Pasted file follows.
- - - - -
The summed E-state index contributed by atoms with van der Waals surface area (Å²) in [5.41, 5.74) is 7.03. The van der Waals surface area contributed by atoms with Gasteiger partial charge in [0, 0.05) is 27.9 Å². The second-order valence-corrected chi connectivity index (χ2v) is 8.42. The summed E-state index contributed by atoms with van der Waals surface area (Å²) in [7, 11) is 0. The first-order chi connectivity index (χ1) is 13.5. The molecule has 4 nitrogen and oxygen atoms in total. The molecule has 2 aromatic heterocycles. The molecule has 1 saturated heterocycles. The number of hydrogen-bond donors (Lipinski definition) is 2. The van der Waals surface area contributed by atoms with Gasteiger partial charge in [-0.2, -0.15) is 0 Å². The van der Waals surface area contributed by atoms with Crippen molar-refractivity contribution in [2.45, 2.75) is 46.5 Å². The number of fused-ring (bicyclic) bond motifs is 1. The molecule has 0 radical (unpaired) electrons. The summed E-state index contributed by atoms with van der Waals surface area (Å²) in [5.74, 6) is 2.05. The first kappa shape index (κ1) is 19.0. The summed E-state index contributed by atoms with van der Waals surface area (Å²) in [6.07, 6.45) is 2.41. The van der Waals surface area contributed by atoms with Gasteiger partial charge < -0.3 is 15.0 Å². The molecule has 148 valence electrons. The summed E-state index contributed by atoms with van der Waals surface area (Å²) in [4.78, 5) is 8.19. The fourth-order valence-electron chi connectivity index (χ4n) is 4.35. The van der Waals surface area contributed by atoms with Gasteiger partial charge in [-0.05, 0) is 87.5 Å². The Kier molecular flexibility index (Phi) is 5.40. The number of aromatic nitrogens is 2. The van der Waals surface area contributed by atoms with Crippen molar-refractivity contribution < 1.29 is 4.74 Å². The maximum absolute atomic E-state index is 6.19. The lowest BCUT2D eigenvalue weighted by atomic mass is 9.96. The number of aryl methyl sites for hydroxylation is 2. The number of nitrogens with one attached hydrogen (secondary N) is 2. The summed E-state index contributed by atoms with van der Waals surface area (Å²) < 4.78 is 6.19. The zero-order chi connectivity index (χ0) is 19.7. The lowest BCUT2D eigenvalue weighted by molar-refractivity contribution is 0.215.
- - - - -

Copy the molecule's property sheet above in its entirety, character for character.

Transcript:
The summed E-state index contributed by atoms with van der Waals surface area (Å²) in [5.41, 5.74) is 7.03. The van der Waals surface area contributed by atoms with Gasteiger partial charge in [0, 0.05) is 27.9 Å². The second-order valence-corrected chi connectivity index (χ2v) is 8.42. The summed E-state index contributed by atoms with van der Waals surface area (Å²) in [7, 11) is 0. The first-order chi connectivity index (χ1) is 13.5. The molecule has 4 nitrogen and oxygen atoms in total. The molecule has 2 aromatic heterocycles. The molecule has 1 saturated heterocycles. The number of hydrogen-bond donors (Lipinski definition) is 2. The van der Waals surface area contributed by atoms with Gasteiger partial charge in [-0.2, -0.15) is 0 Å². The van der Waals surface area contributed by atoms with Crippen molar-refractivity contribution in [2.45, 2.75) is 46.5 Å². The number of fused-ring (bicyclic) bond motifs is 1. The molecule has 0 radical (unpaired) electrons. The summed E-state index contributed by atoms with van der Waals surface area (Å²) in [5.74, 6) is 2.05. The first kappa shape index (κ1) is 19.0. The summed E-state index contributed by atoms with van der Waals surface area (Å²) in [6.07, 6.45) is 2.41. The van der Waals surface area contributed by atoms with Gasteiger partial charge < -0.3 is 15.0 Å². The molecule has 148 valence electrons. The summed E-state index contributed by atoms with van der Waals surface area (Å²) in [4.78, 5) is 8.19. The fourth-order valence-electron chi connectivity index (χ4n) is 4.35. The van der Waals surface area contributed by atoms with Gasteiger partial charge in [-0.05, 0) is 87.5 Å². The Kier molecular flexibility index (Phi) is 5.40. The number of aromatic nitrogens is 2. The van der Waals surface area contributed by atoms with Crippen molar-refractivity contribution < 1.29 is 4.74 Å². The maximum absolute atomic E-state index is 6.19. The lowest BCUT2D eigenvalue weighted by atomic mass is 9.96. The number of aryl methyl sites for hydroxylation is 2. The number of nitrogens with one attached hydrogen (secondary N) is 2. The summed E-state index contributed by atoms with van der Waals surface area (Å²) < 4.78 is 6.19. The zero-order chi connectivity index (χ0) is 19.7. The lowest BCUT2D eigenvalue weighted by molar-refractivity contribution is 0.215.